Friday, April 30, 2010
Artist Inspiration Interview: Creative Experiments
With April coming to a
close, I didn't want this
month to pass without
sharing some inspiration
from a creative friend,
I recently had the honor
and privilege of meeting Melly, (as she likes to be
called), at the Spring
Festival of Quilts in Chicago.
Melly's new book, Inspired to Quilt,
is a favorite, and I was interested
to find out a little more about the
She was gracious enough to participate
in an inspiration interview for The Red
So without further adieu...
1.What is your story, how did you become an artist?
I became an artist through focused effort and practice.
I have wanted to become an artist since I was a little girl,
A friend of my fathers bought an oil paint set for me and
I painted a picture of Annie, big poofy yellow hair, red
dress and all. Art was always my favorite class. My first
mixed media project that got into a 'major exhibition'
was a completely fabricated TV dinner. I made food out
of paper mache and placed it artfully into a metal tray
with the proper segments-remember those? One large
section for meat and three smaller sections for vegetables,
mashed potatoes and a brownie in a pressed aluminum tin.
I even created the box with realists graphics. It got into a
local show in a gallery in New Haven Connecticut. My mother
set up a date and a few friends went to see the show together.
It was awesome.
2. What is your medium and why did you choose it?
Do I have to choose one? Mostly I work in cloth, I surface design,
print and quilt whole cloth quilts using Procion MX dyes. But I
also love to journal, visually, using gouache in watercolor journals.
I really can't imagine working in any other medium. I know oil
painters and admire their work, approach and style, I even
understand the basics of the medium, but cloth is what works
best for me. I sorta feel like this is a difficult question. I didn't
really choose cloth, it chose me. I went with it and didn't look back.
3. What inspires you?
I love the human form, it is challenging to depict and beautiful.
I am also taken by nature, birds and flowers. I have a degree in
textile design and learned to draw flowers first and foremost. I
have also had a longstanding love affair with birds and am right
now working on a series that I am quite excited about. There is
a list of 20 Common Birds in Decline. The trends for these birds
can be reversed if we, as humans and stewards of the earth take
action. I have begun creating one piece of art for each of the 20
on the list. Because fiber takes so long to complete, I am also
creating prints in the form of stamps for each of the 20 birds.
4. What is your favorite artwork that is not your own work?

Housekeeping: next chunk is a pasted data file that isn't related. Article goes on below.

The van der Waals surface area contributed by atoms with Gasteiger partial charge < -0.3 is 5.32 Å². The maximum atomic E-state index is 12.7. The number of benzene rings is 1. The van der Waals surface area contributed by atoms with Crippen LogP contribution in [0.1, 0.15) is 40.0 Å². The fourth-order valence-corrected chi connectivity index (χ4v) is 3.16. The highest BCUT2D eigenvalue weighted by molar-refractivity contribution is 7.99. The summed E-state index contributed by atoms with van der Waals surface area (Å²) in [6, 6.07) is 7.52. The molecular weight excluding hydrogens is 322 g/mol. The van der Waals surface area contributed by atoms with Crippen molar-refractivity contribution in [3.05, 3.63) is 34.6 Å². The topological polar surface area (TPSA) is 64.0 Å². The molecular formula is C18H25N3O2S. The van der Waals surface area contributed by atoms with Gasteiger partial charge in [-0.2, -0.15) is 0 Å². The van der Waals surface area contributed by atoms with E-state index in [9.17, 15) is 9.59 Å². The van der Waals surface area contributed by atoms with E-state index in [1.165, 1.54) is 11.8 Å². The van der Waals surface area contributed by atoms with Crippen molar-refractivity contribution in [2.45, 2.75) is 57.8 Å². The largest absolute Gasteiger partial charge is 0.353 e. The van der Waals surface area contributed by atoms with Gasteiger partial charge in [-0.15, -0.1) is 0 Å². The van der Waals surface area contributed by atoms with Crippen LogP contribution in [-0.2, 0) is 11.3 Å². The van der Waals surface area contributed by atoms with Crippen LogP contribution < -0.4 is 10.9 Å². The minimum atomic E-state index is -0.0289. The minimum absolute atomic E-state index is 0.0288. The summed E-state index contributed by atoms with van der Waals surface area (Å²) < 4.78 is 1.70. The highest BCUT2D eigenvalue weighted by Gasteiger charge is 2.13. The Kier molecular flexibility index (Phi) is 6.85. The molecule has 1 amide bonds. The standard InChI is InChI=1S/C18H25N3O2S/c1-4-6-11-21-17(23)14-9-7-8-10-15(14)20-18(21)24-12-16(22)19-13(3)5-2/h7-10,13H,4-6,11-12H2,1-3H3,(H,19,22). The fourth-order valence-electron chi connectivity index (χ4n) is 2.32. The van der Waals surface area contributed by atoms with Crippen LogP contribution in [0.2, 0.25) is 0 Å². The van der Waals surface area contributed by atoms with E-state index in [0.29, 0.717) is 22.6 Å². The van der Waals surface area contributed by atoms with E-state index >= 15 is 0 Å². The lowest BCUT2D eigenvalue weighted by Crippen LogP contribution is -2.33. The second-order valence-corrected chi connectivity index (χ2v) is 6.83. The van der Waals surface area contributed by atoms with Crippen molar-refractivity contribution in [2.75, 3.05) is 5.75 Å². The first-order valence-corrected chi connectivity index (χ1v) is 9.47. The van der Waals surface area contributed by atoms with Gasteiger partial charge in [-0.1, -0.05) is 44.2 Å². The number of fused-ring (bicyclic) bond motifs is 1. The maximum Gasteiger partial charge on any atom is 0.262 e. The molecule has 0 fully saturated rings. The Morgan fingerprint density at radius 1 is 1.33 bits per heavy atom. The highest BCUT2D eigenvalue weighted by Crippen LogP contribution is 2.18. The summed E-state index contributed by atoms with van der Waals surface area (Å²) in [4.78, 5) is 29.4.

Untitled by Helen Frankenthaler
Check out her words about it here
I walked through a show of Helen Frankenthaler at the Yale
Museum of Art a few years ago and had an epiphany of sorts.
I began to day dream about how I could use monoprinting to
build layers of color on cloth. Her work was so saturated and
intense it took me for a mental ride. I remember standing in
front of this piece and thinking about the intuitive nature of it.
I am still working through some of those ideas.
5. Do you have set studio hours? How do you arrange your day
as an artist?
If I limit computer tasks to a few hours in the morning, I can
then focus and create artwork, class content and move forward
on pieces that need completion for the rest of the day. I find that
if I focus too much on trying to complete class proposals, send
emails and check in the facebook that I feel cheated and drained.
So limiting time spent on he computer works best. When that work
piles up, I will spend a few days and plug away at it, but really need
to reward myself with creative play afterward.
When I am unfocused and find myself unable to connect with myself
artistically I find that putting my headphones on and listening to a
book on tape will help me tune out on the world around me and will
help me to hone in on a creative task. After about an hour, I find that
I can stop listening through the headphone but remain focused creatively.
It is important to figure out your own focus trick! And use it.
6. What is it that motivates you to keep making art?
(aside from creating art for classes or books)
Making art keeps my mind clean and open. I stress less, I keep my
focus on myself and what I can do to make this world better and
more livable. Everything flows better.
7. What are you working on right now?
A new series I am calling The 20, I spoke about it before. Question #3
City Queen ATC 2.5x3.5" Printed on watercolor paper
8. Any upcoming projects, classes, books etc..?
The next class I will be teaching will be held at Art and Soul in Hampton
Virginia. May 23-24, 2010 Soy Wax with Paint and Inspired Journaling, every-single-day! both classes are near to my heart.
Surface Design and Journaling
9. What is your favorite artwork from your book? Why?
Still Life in Time. This would be my favorite from my book because the
pitcher and bowls use a color hankie I found sodden on my town green
ages ago. I carried this hankie with me for years. One day my cat got it,
play with it and tore it up pretty badly. I was so mad! I stuffed the piece
in a fabric bin and called it a day. When that piece came into being, I
saw that ripped hankie and thought it would make a great china pattern!
I have been spending time with Melly's new book, Inspired to Quilt.
I really enjoyed it and have decide to give away one copy.
Leave a comment by Wednesday, May 5th for your chance to WIN!
Check out more of Melanie's Art and Life, here!